On Friendships with Films

Screen Shot 2019-08-30 at 10.21.41 AM

American Christians tend to think of movies in much the same way they think of food. If movies can be reduced to their nutritional value by websites like PluggedIn Online, which tally up curse words and pixels of bare skin like calories and grams of sugar to determine if a movie is “bad for you” or not, movies are little more than a diversion to be consumed thoughtlessly. This scheme fails to offer a truly compelling solution to the vexing question of how a Christian should choose what movies to watch, for most Christians think that candy is “bad for you” and still eat it often. Nutritional facts do not carry moral weight. If a man thinks of movies the way he thinks of food, splurging and watching too many Transformers movies is little different than splurging and eating too many potato chips, which no one treats as a matter of real spiritual import.

This way of thinking is staked in a deep misunderstanding of how humans relate to art in general. (Film is this essay’s chosen subject, but much of what I have to say can be applied with little modification to music, literature, painting, etc.) Food feeds the body, but art feeds the soul, and the logic by which the soul flourishes is quite unlike the logic by which the body flourishes.

Lately, I took my mother to see Once Upon a Time in… Hollywood. I had already seen the film more than once. I had spent much of the preceding month telling her how much I loved it, and why. I had described scenes from the film to her. She had heard me quote lines from the film and she had seen me imitate its characters’ voices and mannerisms. Because I had told her so much about it beforehand, afterwards, she told me that watching the film felt like being introduced to one of my friends.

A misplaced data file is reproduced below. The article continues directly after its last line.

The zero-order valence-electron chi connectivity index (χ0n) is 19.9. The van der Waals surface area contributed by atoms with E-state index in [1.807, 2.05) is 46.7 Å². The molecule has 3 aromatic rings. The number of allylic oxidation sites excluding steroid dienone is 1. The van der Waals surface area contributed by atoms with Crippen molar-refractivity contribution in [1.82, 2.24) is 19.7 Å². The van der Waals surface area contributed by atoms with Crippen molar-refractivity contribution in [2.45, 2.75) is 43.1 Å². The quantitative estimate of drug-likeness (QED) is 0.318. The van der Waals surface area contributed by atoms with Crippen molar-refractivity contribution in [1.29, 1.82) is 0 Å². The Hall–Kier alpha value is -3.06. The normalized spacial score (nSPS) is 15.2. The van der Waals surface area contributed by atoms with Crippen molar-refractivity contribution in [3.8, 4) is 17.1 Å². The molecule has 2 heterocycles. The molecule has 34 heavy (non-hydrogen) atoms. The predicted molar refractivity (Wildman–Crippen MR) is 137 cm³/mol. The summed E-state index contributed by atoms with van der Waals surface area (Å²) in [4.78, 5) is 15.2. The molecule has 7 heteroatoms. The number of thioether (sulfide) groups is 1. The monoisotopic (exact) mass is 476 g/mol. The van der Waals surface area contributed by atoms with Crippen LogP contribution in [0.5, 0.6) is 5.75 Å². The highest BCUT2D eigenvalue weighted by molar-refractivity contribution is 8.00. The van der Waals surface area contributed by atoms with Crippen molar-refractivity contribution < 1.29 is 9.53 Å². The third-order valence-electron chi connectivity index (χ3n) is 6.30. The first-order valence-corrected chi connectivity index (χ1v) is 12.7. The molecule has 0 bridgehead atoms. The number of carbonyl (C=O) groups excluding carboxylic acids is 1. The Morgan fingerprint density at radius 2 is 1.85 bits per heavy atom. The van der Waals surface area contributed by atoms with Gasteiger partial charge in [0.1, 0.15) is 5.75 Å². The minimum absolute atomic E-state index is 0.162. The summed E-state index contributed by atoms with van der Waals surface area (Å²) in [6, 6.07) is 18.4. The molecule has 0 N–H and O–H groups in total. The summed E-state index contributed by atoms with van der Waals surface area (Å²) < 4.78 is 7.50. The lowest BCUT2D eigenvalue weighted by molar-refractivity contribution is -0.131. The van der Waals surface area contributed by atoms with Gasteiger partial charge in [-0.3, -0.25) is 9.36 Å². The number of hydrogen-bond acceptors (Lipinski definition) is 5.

Allow me to submit that, while the metaphor is still imperfect, thinking of films as friends better reflects the way we relate to them than thinking of films as food. Further, allow me to submit that this way of thinking can sustain a far more robust and helpful critical framework in which a Christian might choose what movies to watch.

A person is not simply a set of words and actions, but an endlessly complex web of assumptions, stated and unstated beliefs, values, and intentions. To view a person as a sum total of good deeds and bad deeds would be to deeply misunderstand human nature. Man looketh on the outward appearance, but the Lord looketh on the heart. In the same way, there is far more to the question of a film’s merit than how many curse words it contains. If a Transformers movie were scrubbed of all foul language, it would still be a shallow, sensual spectacle that does nothing to inspire the soul with a longing for goodness. There is also far more to the question of a film’s merit than whether or not it has a “good message.” A Transformers movie will likely parrot a few spurious slogans about self-sacrifice while exhibiting a sincere spirit of self-indulgence. What a person claims to believe is rarely a reliable metric of what he or she actually believes. Ye shall know them by their fruits.